Not all jujutsu was used in sporting contests, but the practical use in the samurai world ended circa 1890. Techniques like hairpulling and eye poking were and are not considered conventionally acceptable to use in sport, thus they are not included in judo competitions or randori. Judo did, however, preserve the more lethal, dangerous techniques in its kata. The kata were intended to be practiced by students of all grades, but now are mostly practiced formally as complete set-routines for performance, kata competition, and grading, rather than as individual self-defense techniques in class. However, judo retained the full set of choking and strangling techniques for its sporting form, and all manner of elbow locks. Even judo’s pinning techniques have pain-generating, spine-and-rib-squeezing and smothering aspects. A submission induced by a legal pin is considered a fully legitimate way to win. Kano viewed the safe sport-fighting aspect of Judo an important part of learning how to actually control an opponent’s body in a real fight. Kano always considered judo to be a form of, and a development of, jujutsu.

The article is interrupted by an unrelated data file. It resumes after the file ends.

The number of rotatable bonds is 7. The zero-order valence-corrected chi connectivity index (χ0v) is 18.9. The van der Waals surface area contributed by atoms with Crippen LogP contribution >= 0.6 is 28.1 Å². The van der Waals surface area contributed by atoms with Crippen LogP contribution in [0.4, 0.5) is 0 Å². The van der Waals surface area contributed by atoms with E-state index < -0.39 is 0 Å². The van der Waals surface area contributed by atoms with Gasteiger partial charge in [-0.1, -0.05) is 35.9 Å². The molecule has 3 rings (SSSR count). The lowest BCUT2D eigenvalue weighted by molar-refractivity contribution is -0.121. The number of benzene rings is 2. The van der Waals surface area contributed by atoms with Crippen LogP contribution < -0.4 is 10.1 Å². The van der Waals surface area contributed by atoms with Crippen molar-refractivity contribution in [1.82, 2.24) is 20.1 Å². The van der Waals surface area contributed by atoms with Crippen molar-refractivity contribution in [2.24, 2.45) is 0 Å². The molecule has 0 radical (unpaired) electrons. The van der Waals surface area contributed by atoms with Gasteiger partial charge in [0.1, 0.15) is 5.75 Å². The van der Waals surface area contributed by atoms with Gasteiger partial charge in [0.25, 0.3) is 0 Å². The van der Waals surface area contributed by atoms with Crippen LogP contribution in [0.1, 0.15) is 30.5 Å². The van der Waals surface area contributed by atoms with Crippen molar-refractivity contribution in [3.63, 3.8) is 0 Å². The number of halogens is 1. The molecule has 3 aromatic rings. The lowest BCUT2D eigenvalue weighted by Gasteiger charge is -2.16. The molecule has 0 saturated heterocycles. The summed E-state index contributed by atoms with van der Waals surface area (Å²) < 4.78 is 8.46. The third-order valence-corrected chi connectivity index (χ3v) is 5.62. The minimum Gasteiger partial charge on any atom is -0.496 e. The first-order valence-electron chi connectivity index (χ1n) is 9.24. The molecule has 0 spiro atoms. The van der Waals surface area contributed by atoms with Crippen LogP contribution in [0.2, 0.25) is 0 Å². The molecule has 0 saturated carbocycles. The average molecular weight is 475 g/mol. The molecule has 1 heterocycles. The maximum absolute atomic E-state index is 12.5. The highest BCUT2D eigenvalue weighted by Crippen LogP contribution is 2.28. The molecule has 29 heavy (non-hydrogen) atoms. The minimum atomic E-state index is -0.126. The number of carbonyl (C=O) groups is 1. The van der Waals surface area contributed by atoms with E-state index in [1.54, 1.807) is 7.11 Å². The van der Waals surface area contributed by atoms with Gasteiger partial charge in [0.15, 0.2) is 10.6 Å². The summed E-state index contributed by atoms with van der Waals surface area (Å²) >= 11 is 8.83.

A judo technique starts with gripping of your opponent followed by off-balancing an opponent, fitting into the space created, and then applying the technique. In contrast, kuzushi (the art of breaking balance) is attained in jujutsu by blocking, parrying or deflecting an opponent’s attack in order to create the space required to apply a throwing technique. In both systems, kuzushi is essential in order to use as little energy as possible during a fight. Jujutsu differs from judo in a number of ways. In some circumstances, jujutsuka generate kuzushi by striking one’s opponent along his weak line. Other methods of generating kuzushi include grabbing, twisting, or poking areas of the body known as atemi points or pressure points (areas of the body where nerves venture close to the surface of the skin).
After the transplantation of traditional Japanese jujutsu to the West, many of these more traditional styles underwent a process of adaptation at the hands of Western practitioners, molding the arts of jujutsu to suit western culture in its myriad varieties. There are today many distinctly westernized styles of jujutsu, that stick to their Japanese roots to varying degrees.